I have had a deep interest in educational research for a long time. It started in my undergraduate years when I was studying to be a teacher. The topics of equity and access were areas of interest that grew into ways to rethink school classrooms and leadership. I remember teaching first grade in the 90s, long before we started talking about flexible classrooms, and replacing all my classroom desks with tables and flexible areas for students to get engaged in learning — and I was far from the only one doing it.
All of that desire to improve my own classroom as a teacher and, later as a principal, to build a better and more inclusive environment for staff and students led to me to working with John Hattie. In the first year I began working with Hattie, I kept thinking about how to better help school leaders, and 6 of Hattie’s influences really began to stick out. Why? Every time I ran a workshop leaders would ask where they should start, and many would mistakenly begin with the top 10. That was flawed thinking because, not only were the top 10 fairly impossible to take on all at once, but they were not usually the most effective place for leaders to begin.
The Top 10 Visible Learning Influences are not the most effective place for leaders to begin. This is what led me to write Collaborative Leadership: 6 Influences That Matter Most.
What further complicated the issue is that leaders would get on social media and begin grabbing what they were sold as the shiny new toy. “Do this and you will be more successful than ever,” – and it usually involved technology. There was just one problem: a shiny new technology tool alone will not change practice. We need to go deeper than tools and new shiny toys. We need to look at our past practices, as well as our present ones, and we need to focus on the relationships we have fostered and the dysfunction we may have created.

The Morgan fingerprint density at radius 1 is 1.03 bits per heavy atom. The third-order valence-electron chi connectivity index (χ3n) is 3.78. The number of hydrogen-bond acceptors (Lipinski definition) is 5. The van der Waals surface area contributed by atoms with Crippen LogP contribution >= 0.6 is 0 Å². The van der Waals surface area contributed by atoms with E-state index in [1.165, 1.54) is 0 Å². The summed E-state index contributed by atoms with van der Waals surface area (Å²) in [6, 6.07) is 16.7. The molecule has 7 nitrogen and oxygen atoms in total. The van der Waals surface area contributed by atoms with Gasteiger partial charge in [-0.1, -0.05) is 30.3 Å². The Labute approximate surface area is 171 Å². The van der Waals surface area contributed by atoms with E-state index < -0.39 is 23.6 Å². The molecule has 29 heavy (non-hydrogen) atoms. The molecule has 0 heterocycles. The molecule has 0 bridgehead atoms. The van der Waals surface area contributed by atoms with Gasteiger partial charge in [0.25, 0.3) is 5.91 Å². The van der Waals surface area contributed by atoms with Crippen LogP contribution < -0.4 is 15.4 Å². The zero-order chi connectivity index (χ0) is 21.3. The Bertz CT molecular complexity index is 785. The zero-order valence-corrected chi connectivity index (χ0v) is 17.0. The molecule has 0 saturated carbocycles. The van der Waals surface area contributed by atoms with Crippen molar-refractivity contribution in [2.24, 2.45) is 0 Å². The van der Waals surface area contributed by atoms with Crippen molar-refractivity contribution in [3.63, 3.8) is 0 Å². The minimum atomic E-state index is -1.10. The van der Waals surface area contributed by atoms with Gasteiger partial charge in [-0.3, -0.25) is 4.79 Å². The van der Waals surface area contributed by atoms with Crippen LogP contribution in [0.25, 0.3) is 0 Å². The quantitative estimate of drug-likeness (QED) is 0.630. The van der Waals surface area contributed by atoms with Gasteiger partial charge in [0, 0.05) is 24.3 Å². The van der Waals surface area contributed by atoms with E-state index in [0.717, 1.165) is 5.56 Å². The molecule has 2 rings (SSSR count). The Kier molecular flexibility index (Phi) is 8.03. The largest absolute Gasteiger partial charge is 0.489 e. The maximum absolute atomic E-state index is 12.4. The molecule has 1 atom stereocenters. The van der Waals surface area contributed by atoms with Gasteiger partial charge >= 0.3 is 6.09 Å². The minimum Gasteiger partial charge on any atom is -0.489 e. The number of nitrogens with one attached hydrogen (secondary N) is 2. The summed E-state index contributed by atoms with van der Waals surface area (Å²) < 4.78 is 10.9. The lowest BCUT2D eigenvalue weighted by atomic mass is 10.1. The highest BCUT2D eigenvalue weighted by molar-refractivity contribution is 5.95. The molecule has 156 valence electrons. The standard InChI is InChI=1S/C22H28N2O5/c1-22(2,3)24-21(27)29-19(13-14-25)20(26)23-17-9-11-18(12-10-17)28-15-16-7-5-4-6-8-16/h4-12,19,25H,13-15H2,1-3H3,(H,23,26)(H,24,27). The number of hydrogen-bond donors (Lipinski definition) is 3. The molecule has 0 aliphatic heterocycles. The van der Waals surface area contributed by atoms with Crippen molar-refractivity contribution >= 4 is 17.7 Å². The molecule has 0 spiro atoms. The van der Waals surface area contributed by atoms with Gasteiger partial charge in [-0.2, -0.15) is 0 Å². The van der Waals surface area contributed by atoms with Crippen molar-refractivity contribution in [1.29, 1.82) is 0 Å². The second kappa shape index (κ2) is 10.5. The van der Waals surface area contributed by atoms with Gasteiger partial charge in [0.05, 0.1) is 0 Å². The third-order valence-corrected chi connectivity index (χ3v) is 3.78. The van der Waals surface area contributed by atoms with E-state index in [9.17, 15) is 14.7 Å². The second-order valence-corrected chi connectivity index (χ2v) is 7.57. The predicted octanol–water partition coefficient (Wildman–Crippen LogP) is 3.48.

In Collaborative Leadership: 6 Influences That Matter Most I focused on these six Visible Learning influences: Instructional Leadership, Collective Efficacy, Professional Development, Feedback, Assessment Capable Learners, and Family Engagement. All 6 are interrelated. For example, it’s hard to give feedback to a teacher if a leader doesn’t have the credibility of an instructional leader because they don’t step foot into classrooms other than the two or three times a year they have to do observations. I still believe those six influences are the best place to begin for any building leader, instructional coach or teacher leader.
After writing Collaborative Leadership, creating a competency-based course from it that has been adopted at the state and university level, and using the model in districts nationally and internationally, I learned that in order to put the 6 influences into place, leaders need to establish a school climate that is inclusive and safe. A healthy school climate supports teachers and leaders challenging each other to go deeper with their learning. I also began to see after being on the road that leaders say things like “All Means All” when they are talking about students, but too often that motto on the school walls does not include minoritized/marginalized populations like our indigenous students or LGBTQ students. Noticing these issues led me to write my next book, School Climate: Leading With Collective Efficacy. I felt then, and still feel now, that our conversations about student learning have to include conversations around access and equity. We need to ensure that leaders are a part of the collaboration they so loudly speak about on Twitter, and that teachers actually feel as though they have a voice in that collaboration.